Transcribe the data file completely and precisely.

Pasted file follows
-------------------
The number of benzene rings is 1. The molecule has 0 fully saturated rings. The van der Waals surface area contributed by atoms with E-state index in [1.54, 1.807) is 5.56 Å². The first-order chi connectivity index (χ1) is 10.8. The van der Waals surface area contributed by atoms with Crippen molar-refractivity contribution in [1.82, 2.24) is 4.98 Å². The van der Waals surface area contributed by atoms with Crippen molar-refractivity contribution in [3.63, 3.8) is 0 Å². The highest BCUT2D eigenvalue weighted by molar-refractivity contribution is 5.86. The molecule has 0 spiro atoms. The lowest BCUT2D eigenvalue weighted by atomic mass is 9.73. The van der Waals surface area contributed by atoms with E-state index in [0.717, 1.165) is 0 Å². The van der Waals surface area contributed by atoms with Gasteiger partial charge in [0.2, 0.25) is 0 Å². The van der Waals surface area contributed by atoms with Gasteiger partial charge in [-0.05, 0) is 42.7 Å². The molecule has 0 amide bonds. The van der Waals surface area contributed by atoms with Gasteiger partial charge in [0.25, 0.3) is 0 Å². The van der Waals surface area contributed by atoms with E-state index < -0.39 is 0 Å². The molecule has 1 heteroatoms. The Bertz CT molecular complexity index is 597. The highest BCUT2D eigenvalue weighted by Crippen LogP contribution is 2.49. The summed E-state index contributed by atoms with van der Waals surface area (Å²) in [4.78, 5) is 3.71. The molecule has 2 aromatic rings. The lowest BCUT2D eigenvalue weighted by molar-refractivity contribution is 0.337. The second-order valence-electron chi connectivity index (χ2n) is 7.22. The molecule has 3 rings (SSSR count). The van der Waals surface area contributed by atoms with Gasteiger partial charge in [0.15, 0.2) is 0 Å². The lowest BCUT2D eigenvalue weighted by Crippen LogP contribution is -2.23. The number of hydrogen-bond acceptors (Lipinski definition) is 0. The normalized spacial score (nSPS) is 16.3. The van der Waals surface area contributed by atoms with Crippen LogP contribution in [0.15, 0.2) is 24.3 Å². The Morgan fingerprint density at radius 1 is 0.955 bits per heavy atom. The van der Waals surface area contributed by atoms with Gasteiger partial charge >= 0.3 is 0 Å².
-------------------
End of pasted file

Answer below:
The number of benzene rings is 1. The molecule has 0 fully saturated rings. The van der Waals surface area contributed by atoms with E-state index in [1.54, 1.807) is 5.56 Å². The first-order chi connectivity index (χ1) is 10.8. The van der Waals surface area contributed by atoms with Crippen molar-refractivity contribution in [1.82, 2.24) is 4.98 Å². The van der Waals surface area contributed by atoms with Crippen molar-refractivity contribution in [3.63, 3.8) is 0 Å². The highest BCUT2D eigenvalue weighted by molar-refractivity contribution is 5.86. The molecule has 0 spiro atoms. The lowest BCUT2D eigenvalue weighted by atomic mass is 9.73. The van der Waals surface area contributed by atoms with E-state index in [0.717, 1.165) is 0 Å². The van der Waals surface area contributed by atoms with Gasteiger partial charge in [0.2, 0.25) is 0 Å². The van der Waals surface area contributed by atoms with Gasteiger partial charge in [-0.05, 0) is 42.7 Å². The molecule has 0 amide bonds. The van der Waals surface area contributed by atoms with Gasteiger partial charge in [0.25, 0.3) is 0 Å². The van der Waals surface area contributed by atoms with E-state index < -0.39 is 0 Å². The molecule has 1 heteroatoms. The Bertz CT molecular complexity index is 597. The highest BCUT2D eigenvalue weighted by Crippen LogP contribution is 2.49. The summed E-state index contributed by atoms with van der Waals surface area (Å²) in [4.78, 5) is 3.71. The molecule has 2 aromatic rings. The lowest BCUT2D eigenvalue weighted by molar-refractivity contribution is 0.337. The second-order valence-electron chi connectivity index (χ2n) is 7.22. The molecule has 3 rings (SSSR count). The van der Waals surface area contributed by atoms with Gasteiger partial charge in [0.15, 0.2) is 0 Å². The lowest BCUT2D eigenvalue weighted by Crippen LogP contribution is -2.23. The number of hydrogen-bond acceptors (Lipinski definition) is 0. The normalized spacial score (nSPS) is 16.3. The van der Waals surface area contributed by atoms with Crippen LogP contribution in [0.15, 0.2) is 24.3 Å². The Morgan fingerprint density at radius 1 is 0.955 bits per heavy atom. The van der Waals surface area contributed by atoms with Gasteiger partial charge >= 0.3 is 0 Å².